From the perspective of condo corporations there are two key problems with Airbnb-type rentals. First, some condominiums lease out units or entire floors, and so they obviously view Airbnb as an unwanted competitor. Second is the safety issue that Airbnb-rentals can potentially create for other residents. According to the court ruling on the Ottawa Carleton Corp. case, condo owner Douglas Menzies, a lawyer, used the unit to “lodge out of town witnesses and experts for trial preparation and for the office’s annual Christmas party.” There was at least one complaint from the use of the unit by Airbnb guests.
But some think that the bigger worry for cities and provinces is the way in which Airbnb rentals are eating into the overall rental vacancy rate. According to a extremely detailed report on Airbnb by the Canadian Centre for Policy Alternatives (well worth the read), while Airbnb listings have proliferated in Toronto, rental vacancy rates have plunged.
This is indeed significant; in October 2015, Toronto’s rental vacancy rate, meaning the number of housing/apartment/condo units available for rent was 1.5 percent, drastically below the national average of 3.5 percent. The situation was even worse in Vancouver—rental vacancy rates of 0.8 percent, a statistic that compelled the City of Vancouver to implement a tax on empty homes, and units that are booked full-time on Airbnb.
The relationship between Airbnb listings and rental vacancy rates is this: if you list your place on Airbnb for even a short amount of time, there is one less unit/room/den available in the rental market, for renters looking for long-term leases. With the almost hotel-like rates in which rooms and entire units are being listed on Airbnb, it is potentially more lucrative to rent out a space for a weekend or for three months at a time, or repeatedly throughout the year, than to sign a one- or two-year tenancy agreement. It also lends a certain kind of flexibility in a scenario where you’re stuck with an unsatisfactory tenant.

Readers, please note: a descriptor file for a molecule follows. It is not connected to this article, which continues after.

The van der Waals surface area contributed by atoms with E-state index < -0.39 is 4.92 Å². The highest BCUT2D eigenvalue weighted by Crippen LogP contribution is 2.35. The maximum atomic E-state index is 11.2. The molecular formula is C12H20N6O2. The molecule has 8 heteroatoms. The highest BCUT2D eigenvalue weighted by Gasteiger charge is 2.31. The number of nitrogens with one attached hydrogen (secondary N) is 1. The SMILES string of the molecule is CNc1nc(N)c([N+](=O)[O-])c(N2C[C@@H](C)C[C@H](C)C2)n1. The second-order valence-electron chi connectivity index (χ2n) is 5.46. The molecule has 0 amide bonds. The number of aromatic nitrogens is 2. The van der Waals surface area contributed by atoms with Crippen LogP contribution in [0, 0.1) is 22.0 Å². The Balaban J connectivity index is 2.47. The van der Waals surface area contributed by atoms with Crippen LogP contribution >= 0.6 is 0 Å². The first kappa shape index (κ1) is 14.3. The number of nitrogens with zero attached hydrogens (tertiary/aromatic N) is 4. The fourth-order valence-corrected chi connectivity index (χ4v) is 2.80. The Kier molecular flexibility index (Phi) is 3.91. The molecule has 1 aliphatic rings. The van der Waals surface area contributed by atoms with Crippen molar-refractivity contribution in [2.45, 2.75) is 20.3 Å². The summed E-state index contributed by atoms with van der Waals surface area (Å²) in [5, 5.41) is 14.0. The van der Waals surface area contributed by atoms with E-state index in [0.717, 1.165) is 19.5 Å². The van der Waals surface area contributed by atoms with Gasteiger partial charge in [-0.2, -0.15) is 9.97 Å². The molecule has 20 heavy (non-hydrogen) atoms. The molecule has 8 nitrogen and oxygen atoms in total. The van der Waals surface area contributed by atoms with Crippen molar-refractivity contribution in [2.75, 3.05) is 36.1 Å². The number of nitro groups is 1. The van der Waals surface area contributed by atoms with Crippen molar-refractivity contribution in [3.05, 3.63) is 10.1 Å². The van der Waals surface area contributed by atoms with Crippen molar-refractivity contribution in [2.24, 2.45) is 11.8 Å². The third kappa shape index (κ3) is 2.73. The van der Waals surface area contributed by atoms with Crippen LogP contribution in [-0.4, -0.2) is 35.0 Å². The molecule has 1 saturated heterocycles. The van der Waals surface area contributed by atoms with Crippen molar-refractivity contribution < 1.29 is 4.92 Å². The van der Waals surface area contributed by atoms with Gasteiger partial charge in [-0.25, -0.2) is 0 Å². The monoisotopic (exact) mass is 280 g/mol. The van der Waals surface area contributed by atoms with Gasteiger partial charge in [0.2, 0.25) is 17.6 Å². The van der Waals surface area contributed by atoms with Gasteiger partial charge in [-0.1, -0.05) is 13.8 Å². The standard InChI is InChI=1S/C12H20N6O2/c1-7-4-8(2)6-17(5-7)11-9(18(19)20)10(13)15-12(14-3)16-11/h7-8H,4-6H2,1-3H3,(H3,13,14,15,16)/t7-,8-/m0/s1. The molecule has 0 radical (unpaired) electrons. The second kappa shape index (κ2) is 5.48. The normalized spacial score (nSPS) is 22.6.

In cities like Toronto and Vancouver where owning a home as a young person is virtually impossible, maintaining a decent number of homes available for long-term rentals is absolutely essential. But Airbnb argues that they are not eating into the long-term rental marketplace. In fact, they put out a recent study arguing that out of the 9,500 listings on its site, only 760 listings could be competitive with conventional long-term rentals. That basically assumes that owners who put up those remaining 8,740 listings, never had any intention of renting out their spaces on a long-term basis.
VICE Money reached out to Airbnb to respond to last week’s court decision. In an email statement, Airbnb spokesperson Christopher Nulty did not address the ruling, but instead emphasized Airbnb’s priority to “continue a productive dialogue with policy-makers across Canada.”
“Our goal is to support our more than 50,000 hosts across Canada by working with local communities and stakeholders, including condo boards, to support healthy home-sharing communities across the country,” Nulty said.
But in Toronto at least, Mayor John Tory is not playing favourites when it comes to the short-term stay market. In a recent speech to the Toronto Board of Trade, Tory pledged to institute a mandatory user-fee for all Toronto hotels and other short-term rentals like Airbnb, in an attempt to level the playing field between the conventional hotel business and Airbnb-type websites.
Vanmala Subramaniam is VICE Canada’s Money and Economics Editor. Follow her on Twitter.